Digital transformation for the service enterprise

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  Digital Transformation for the Service Business

By Vivek Joshi, CEO and Founder.

New data and computer capabilities, as well as the introduction of innovations such as artificial intelligence, automation and robotics, additive technology and man-machine interaction in the factory, will change the way they are made.

According to a McKinsey study "digital manufacturing technologies will transform every link in the manufacturing value chain". This includes everything from R & D, supply chain and production to marketing, sales and aftermarket services. Digital connectivity between industrial plants, various departments within organizations, and between a business and its customers has the potential to be of great benefit to all stakeholders. Although it is well known that manufacturing supplies more data than most industries, few companies really use it. McKinsey's same study states that "an oil and gas company, for example, discards 99 percent of its data before decision-makers have a chance to use it." For those familiar with the IIoT (Industrial IoT), this is nothing new. The Internet of Things remains an ever-evolving horizon.

In a recent study of service providers in manufacturing companies and service companies conducted by the Service Council (TSC), 30% of respondents felt that this was important to become a digital business, while 100% agree with them that digitization of the service industry is worth exploring in the near future. Bottom line, these reports – as well as recent discussions with aftermarket leaders in the vertical device manufacturing industry – show that manufacturers are taking a more comprehensive look at what a digital business means. Moreover, this process seems to go beyond internal processes to incorporate the experience delivered to its customers. Properly implemented, the digital transformation will allow manufacturers to overcome traditional reactive service efforts and launch proactive aftermarket engagement programs that help them gain customers for life.

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Another common feature of these leaders is the fact that their organizations are still working on fine-tuning their digital strategies and have not yet identified all the resources and tools that are necessary for a successful transformation.


The identification of a single general definition and a set of parameters for the digital transformation is not an easy task. Here are some definitions of service executives collected by TSC in their report:

"Radically transforming the way we serve our customers by developing new business models using the latest technology, to change the customer experience. "

"To us, this means using digital technology to become more transparent to our customers, to better train our team and to provide analytics that better serve the systems we maintain and install."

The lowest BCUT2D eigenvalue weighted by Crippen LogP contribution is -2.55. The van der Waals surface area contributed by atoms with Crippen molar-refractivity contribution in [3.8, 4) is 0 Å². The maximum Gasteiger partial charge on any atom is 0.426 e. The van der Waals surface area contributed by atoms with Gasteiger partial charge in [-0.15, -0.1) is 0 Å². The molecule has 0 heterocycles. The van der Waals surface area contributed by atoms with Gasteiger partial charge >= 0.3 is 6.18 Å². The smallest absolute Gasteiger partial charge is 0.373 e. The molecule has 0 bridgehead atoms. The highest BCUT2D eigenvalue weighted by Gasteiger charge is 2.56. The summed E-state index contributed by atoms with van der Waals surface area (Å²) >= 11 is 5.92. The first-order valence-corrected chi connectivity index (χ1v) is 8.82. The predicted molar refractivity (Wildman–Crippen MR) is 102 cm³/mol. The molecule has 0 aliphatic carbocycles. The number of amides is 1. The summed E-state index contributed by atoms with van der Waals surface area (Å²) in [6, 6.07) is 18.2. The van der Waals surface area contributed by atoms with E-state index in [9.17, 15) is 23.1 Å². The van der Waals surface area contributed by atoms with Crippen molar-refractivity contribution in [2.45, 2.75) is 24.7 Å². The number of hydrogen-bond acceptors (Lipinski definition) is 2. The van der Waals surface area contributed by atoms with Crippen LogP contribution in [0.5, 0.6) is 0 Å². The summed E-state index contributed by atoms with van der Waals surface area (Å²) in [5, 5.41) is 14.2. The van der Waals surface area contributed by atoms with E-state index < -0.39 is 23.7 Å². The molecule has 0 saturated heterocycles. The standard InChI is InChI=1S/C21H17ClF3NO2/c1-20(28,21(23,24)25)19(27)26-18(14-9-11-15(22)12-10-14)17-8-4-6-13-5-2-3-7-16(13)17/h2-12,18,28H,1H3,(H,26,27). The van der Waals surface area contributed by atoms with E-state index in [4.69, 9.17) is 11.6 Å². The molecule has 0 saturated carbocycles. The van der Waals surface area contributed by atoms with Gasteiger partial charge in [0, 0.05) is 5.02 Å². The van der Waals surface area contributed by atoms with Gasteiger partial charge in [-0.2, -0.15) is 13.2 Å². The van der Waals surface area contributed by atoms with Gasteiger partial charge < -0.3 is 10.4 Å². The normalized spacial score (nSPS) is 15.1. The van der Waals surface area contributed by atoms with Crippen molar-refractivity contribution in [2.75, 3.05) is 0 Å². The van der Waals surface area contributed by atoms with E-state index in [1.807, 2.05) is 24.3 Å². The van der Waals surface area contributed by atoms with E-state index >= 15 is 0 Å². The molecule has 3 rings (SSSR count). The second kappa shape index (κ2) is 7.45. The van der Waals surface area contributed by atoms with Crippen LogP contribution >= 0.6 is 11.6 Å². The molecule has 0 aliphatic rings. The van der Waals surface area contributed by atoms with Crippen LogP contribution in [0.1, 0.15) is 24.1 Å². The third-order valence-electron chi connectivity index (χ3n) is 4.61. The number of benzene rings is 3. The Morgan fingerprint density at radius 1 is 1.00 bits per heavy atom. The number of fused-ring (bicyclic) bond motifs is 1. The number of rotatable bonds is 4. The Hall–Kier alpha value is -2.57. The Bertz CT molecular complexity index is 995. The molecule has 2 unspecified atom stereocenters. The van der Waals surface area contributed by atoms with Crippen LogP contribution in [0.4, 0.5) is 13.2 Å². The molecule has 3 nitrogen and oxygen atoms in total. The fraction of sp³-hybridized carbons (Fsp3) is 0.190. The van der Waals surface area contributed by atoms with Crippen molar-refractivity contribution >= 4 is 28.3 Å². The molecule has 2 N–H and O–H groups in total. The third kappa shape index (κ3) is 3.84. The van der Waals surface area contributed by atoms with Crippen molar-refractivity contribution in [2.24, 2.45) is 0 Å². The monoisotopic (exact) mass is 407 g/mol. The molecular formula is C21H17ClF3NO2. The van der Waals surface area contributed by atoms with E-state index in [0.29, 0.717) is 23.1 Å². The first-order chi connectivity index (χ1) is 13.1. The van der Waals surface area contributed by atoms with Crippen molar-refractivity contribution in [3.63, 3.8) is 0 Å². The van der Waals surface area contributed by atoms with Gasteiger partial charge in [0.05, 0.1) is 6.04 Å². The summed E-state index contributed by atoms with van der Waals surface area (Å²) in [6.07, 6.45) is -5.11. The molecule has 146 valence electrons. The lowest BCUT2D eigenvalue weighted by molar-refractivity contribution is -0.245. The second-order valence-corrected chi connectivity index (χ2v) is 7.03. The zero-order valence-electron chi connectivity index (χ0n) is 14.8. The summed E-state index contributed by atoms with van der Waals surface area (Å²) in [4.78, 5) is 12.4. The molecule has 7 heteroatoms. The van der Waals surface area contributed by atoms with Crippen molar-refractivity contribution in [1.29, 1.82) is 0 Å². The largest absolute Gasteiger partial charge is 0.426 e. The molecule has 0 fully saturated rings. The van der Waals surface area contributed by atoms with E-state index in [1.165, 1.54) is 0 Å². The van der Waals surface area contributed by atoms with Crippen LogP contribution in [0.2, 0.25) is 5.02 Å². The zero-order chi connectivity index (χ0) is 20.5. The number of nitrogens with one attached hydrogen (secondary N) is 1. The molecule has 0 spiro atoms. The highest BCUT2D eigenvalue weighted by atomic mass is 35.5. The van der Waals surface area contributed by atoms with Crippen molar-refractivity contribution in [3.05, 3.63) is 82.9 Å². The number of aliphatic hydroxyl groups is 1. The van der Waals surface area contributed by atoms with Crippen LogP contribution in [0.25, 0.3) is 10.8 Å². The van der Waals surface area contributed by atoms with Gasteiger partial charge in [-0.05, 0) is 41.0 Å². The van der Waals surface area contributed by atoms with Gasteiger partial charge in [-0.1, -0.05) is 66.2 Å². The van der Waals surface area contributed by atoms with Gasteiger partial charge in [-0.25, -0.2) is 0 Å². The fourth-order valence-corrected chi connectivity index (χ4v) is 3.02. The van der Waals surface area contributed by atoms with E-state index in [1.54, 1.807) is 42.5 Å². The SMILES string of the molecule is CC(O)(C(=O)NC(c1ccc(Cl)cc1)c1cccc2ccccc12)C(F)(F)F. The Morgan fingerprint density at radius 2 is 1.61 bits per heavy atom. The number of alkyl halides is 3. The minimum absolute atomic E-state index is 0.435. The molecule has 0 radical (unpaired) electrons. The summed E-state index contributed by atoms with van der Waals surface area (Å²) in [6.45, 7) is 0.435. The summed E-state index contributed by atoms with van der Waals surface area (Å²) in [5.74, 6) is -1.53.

It also means being able to create and deliver more value to customers than would be possible without technology, it also means being able to better quantify the real value of services that are often simply implicated. "

The ultimate goal of digital transformation

Manufacturers entering the digitization journey Internal practices and processes should have one goal in mind: creating value for their customers. While all executives surveyed believe in the importance of a digital innovation strategy, some are reluctant to accept it or do anything about it. Most agree that their organizations simply do not invest enough time and resources to implement digital initiatives. There seems to be a problem in prioritizing digital transformation initiatives whose goals and success metrics are either not fully understood or poorly communicated in the organization.

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Unfortunately, there are changes for the manufacturing industry, whether they are ready or not. Customers will, in the near future (if they have not already done so) expect and, in some cases, demand consumer experience powered by data and digitally executed. Companies that do not adapt and innovate will see more drifting customers, reduce recurring revenue from aftermarket efforts, and overall experience a loss of connectivity and engagement with their installed base.

About the Author

Vivek Joshi is the CEO and founder of Ettylle a company based in Palo Alto, for B2B, manufacturers increase customer loyalty and lifetime value. Ettytle's Aftermarket Engagement Insight Platform collects data from multiple systems and processes that data to identify usage patterns and customer segments, create opportunities, and generate revenue from the installed base.

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